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Helen Hardacre

Print publication date: 2017

Print ISBN-13: 9780190621711

Published to Oxford Scholarship Online: December 2016

DOI: 10.1093/acprof:oso/9780190621711.001.0001

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Shinto and the Meiji State

Shinto and the Meiji State

(p.355) 12 Shinto and the Meiji State

Helen Hardacre

Oxford University Press

Examines the numerous changes, many of which were initiated within government, that resulted in Shinto becoming independent from Buddhism and assuming new public roles associated with the perpetuation of indigenous tradition. Examines the process through which Shinto came to be deemed nonreligious, the construction of new shrines in partnerships between government and local communities, and the public funding for shrines. Earlier research has treated the period 1868 to 1945 under the rubric of State Shinto. Critique of that concept produced the idea of “state management” as an alternative. The chapter experiments with that term to explore its advantages and limitations.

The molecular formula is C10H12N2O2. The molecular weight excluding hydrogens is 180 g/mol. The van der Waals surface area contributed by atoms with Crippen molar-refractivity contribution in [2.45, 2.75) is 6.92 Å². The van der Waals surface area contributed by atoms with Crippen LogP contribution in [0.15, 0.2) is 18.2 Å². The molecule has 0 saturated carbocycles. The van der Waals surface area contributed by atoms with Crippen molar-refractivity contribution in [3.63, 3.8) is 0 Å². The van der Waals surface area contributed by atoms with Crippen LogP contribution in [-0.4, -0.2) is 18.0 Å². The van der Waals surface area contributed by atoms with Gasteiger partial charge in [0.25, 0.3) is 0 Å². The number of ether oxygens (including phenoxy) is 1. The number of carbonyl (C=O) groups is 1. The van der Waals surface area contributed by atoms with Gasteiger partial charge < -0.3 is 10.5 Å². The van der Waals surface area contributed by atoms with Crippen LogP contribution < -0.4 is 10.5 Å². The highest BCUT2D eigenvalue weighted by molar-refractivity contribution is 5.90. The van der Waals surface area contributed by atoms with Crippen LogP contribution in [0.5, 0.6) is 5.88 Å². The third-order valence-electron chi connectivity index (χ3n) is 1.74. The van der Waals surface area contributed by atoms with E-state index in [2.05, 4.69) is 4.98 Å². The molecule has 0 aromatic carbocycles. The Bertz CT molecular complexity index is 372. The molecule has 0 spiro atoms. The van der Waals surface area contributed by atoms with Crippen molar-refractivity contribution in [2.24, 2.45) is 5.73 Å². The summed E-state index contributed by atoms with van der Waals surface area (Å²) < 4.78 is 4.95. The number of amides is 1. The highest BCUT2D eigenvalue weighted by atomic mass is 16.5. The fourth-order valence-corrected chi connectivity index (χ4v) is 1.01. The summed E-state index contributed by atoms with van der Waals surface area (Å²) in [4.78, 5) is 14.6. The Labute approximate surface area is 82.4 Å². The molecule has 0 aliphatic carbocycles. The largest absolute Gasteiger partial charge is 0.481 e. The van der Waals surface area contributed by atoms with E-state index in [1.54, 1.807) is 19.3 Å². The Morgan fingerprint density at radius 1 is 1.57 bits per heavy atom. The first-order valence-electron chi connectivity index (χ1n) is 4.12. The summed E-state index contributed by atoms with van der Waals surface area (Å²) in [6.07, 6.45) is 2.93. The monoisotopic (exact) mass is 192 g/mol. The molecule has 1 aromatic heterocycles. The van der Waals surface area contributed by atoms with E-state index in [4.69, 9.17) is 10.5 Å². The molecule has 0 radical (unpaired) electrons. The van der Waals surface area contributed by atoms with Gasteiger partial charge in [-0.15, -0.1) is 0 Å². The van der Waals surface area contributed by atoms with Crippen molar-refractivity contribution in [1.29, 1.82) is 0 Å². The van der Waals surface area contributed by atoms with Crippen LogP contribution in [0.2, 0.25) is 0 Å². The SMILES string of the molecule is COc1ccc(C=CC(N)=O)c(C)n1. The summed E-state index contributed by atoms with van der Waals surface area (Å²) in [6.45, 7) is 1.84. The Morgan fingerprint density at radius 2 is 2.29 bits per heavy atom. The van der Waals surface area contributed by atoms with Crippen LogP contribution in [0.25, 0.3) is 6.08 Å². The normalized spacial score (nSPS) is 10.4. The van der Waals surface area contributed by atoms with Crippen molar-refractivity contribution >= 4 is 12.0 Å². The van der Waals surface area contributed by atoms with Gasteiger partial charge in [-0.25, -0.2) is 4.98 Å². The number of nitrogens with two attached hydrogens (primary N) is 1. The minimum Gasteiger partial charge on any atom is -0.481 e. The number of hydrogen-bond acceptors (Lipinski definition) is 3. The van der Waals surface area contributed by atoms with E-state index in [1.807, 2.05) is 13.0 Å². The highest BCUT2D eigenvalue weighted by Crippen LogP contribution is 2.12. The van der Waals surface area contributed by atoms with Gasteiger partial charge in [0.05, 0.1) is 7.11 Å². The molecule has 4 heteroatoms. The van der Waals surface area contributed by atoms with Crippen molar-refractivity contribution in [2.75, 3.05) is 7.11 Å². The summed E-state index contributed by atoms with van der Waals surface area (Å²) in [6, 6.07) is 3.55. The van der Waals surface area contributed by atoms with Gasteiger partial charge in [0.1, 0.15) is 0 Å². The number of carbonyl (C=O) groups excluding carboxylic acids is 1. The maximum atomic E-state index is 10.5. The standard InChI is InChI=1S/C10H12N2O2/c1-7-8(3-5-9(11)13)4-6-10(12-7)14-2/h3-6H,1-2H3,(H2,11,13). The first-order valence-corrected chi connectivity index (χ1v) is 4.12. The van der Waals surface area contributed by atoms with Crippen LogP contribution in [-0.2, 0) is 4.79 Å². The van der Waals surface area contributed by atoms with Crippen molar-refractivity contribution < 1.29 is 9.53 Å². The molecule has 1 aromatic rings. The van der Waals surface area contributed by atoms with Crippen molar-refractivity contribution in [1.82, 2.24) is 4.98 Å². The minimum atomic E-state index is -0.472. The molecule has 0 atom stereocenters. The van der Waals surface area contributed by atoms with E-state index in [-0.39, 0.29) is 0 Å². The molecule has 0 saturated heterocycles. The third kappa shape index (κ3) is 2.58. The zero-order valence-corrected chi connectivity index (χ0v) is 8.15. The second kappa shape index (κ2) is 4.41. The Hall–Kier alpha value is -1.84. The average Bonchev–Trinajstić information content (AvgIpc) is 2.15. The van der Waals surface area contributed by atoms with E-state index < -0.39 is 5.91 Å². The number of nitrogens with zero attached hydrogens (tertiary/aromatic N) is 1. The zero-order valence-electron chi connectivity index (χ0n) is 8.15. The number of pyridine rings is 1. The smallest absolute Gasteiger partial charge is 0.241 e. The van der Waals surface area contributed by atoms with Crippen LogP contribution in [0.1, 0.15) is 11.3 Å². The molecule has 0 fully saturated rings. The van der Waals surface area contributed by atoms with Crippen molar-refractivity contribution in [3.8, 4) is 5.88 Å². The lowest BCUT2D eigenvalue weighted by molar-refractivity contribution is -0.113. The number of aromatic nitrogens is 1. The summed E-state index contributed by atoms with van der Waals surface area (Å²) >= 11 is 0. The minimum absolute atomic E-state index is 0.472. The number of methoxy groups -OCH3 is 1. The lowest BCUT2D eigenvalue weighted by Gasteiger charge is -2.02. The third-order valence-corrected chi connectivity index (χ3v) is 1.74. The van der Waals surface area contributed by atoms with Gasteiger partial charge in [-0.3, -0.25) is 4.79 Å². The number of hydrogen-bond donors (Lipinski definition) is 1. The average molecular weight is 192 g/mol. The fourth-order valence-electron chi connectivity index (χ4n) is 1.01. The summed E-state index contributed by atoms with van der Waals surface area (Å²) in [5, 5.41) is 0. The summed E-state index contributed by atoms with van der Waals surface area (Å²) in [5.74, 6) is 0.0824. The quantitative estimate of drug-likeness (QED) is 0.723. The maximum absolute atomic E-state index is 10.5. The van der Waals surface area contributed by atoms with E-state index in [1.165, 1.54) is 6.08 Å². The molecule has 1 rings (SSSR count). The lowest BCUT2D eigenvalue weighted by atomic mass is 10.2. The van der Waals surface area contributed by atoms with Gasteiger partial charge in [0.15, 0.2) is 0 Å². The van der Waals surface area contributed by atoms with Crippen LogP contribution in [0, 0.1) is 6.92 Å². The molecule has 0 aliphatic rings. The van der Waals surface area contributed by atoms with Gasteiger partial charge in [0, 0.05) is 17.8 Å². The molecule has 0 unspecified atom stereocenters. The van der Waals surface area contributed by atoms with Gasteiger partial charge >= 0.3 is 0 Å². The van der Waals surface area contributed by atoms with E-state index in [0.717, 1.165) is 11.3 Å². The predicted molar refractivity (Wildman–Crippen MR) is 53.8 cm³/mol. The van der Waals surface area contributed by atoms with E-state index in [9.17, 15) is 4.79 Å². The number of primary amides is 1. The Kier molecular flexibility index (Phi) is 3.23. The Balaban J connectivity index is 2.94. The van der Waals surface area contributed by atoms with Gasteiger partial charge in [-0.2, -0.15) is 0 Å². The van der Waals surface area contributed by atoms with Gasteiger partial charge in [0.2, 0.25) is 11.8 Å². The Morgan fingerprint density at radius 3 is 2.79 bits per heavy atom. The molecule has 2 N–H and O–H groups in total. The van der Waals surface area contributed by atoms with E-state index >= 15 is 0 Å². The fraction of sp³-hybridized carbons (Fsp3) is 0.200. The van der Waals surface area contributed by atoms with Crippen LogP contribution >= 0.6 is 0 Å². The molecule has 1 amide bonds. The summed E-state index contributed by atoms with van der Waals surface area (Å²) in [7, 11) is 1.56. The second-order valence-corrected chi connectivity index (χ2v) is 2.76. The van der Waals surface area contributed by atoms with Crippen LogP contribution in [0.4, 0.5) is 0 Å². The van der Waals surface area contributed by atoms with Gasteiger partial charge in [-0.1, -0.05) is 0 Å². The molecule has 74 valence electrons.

Keywords:   Meiji Restoration, Hokkaidō shrines, State Shinto, state management of Shinto, separation of Buddhism from Shinto, Yasukuni Shrine

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